A big scrum had formed in the mud. The contest? Not a Six Nations or trans-Tasman battle. Instead, the disagreement at Thanh Toan market in Central Vietnam was about who would bring home the bacon.
The combatants were two little woman dressed in conical non la hats and silk pyjamas who were pulling and pushing each other and shouting at the tops of their voices. As the scrum tried to ease them apart, they would grapple, dragging the circle back together.
Well out of the way, a muddy motorbike rested on its stand. And wrapped up in chicken wire on the back, six piglets snorted and panted while the price of pork caused a commotion. Business was smoother for a woman who was doing a roaring trade selling little yellow ducklings which she piled into plastic bags.
I felt a sorry for the confused balls of fluff but knew they had a longer life expectancy than an eel that was splashing about in a saucepan lid.
A roofed stone and wood bridge built in 1776 is the only way for the villagers of Thanh Toan to cross the River Vida, which separates their temple from the market. Just over the bridge, the diminutive Mrs Hua maintains the folk museum where she shows visitors the traditions of the farming village.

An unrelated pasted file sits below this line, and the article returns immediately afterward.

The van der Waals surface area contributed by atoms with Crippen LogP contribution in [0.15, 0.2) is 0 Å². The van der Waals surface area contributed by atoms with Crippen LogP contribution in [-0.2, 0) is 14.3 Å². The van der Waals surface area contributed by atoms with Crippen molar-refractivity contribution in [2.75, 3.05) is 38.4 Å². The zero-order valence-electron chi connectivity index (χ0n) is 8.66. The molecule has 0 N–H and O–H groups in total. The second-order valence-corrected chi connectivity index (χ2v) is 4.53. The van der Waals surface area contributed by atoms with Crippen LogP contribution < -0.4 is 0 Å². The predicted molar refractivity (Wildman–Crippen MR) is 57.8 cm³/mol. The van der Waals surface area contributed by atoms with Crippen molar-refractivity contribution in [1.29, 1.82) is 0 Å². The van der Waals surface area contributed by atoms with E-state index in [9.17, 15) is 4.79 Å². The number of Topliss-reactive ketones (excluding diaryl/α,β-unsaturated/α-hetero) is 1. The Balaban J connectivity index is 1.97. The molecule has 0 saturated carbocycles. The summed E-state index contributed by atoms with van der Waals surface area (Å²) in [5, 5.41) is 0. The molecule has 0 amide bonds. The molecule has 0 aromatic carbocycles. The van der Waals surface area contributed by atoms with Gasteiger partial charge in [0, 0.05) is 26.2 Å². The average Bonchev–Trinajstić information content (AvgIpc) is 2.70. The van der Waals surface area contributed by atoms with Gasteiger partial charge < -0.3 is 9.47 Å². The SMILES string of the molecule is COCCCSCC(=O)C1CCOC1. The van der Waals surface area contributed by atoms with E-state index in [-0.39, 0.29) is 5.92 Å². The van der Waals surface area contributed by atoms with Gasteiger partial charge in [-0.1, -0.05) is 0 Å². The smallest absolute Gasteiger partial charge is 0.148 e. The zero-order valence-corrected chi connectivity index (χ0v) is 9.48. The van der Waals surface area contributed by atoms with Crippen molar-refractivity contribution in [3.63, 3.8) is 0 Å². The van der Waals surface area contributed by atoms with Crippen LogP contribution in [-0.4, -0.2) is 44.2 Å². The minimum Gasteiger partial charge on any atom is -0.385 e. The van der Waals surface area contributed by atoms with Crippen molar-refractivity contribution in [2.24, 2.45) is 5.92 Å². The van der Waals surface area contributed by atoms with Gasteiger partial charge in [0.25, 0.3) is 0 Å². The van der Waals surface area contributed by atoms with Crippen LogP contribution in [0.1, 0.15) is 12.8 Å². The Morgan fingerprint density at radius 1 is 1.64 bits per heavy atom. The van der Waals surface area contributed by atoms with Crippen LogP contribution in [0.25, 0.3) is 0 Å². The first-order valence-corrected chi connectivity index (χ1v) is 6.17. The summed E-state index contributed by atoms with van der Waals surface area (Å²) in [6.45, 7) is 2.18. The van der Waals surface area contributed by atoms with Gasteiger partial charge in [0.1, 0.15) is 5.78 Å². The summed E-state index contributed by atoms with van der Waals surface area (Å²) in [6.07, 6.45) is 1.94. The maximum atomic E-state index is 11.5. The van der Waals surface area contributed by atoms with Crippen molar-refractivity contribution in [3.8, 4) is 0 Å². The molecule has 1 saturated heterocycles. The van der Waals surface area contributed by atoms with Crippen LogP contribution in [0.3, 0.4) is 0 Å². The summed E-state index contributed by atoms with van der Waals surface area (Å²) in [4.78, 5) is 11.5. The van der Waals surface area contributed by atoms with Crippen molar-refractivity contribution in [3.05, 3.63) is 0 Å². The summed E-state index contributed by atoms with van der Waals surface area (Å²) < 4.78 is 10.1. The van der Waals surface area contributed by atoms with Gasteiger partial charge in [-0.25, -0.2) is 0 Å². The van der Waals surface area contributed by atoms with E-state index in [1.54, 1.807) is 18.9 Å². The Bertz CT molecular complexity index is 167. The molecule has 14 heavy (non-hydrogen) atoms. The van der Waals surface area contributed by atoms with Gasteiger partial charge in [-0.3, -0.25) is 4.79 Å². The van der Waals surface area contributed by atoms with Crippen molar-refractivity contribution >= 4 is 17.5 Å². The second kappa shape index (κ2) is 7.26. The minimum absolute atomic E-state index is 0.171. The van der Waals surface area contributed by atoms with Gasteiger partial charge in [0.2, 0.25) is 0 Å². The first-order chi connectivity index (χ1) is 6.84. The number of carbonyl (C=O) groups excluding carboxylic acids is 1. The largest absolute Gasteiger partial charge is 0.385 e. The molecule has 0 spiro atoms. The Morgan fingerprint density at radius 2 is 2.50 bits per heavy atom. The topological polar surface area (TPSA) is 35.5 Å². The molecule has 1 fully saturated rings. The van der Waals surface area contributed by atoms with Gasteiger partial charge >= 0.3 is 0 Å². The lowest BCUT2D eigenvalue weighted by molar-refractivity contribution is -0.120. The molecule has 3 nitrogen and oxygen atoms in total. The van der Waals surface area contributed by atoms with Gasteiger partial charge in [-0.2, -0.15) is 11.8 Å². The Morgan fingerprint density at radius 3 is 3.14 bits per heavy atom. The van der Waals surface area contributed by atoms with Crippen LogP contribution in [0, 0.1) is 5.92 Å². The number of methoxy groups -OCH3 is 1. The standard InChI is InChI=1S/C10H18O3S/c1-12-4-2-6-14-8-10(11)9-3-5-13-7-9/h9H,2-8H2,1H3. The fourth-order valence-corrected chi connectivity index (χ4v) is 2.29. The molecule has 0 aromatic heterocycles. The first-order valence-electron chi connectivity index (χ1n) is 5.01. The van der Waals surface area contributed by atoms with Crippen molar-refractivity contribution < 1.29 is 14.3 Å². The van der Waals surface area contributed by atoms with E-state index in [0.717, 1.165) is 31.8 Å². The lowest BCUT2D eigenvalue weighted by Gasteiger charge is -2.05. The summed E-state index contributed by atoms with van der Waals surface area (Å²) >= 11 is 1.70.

At first I felt her age-old demonstrations of rice cutting, threshing and sorting were a little twee on the neatly tiled floor of the six-year-old building.
But she broke into a robust folk song, voice rising and falling, and I was swept up by the energy of the 75-year-old as she danced between a pedal-operated irrigating machine and a palm cradle where she then pretended to sing a blonde doll to sleep with a more wistful tune.
She finished at a desk where she stripped betel nut and stuffed it in her mouth, all in the name of dental care, of course. And she told us about life in her village with pride and only the slightest of help from our guide, although she spoke no English.
They could do with her communication skills on the other side of the bridge.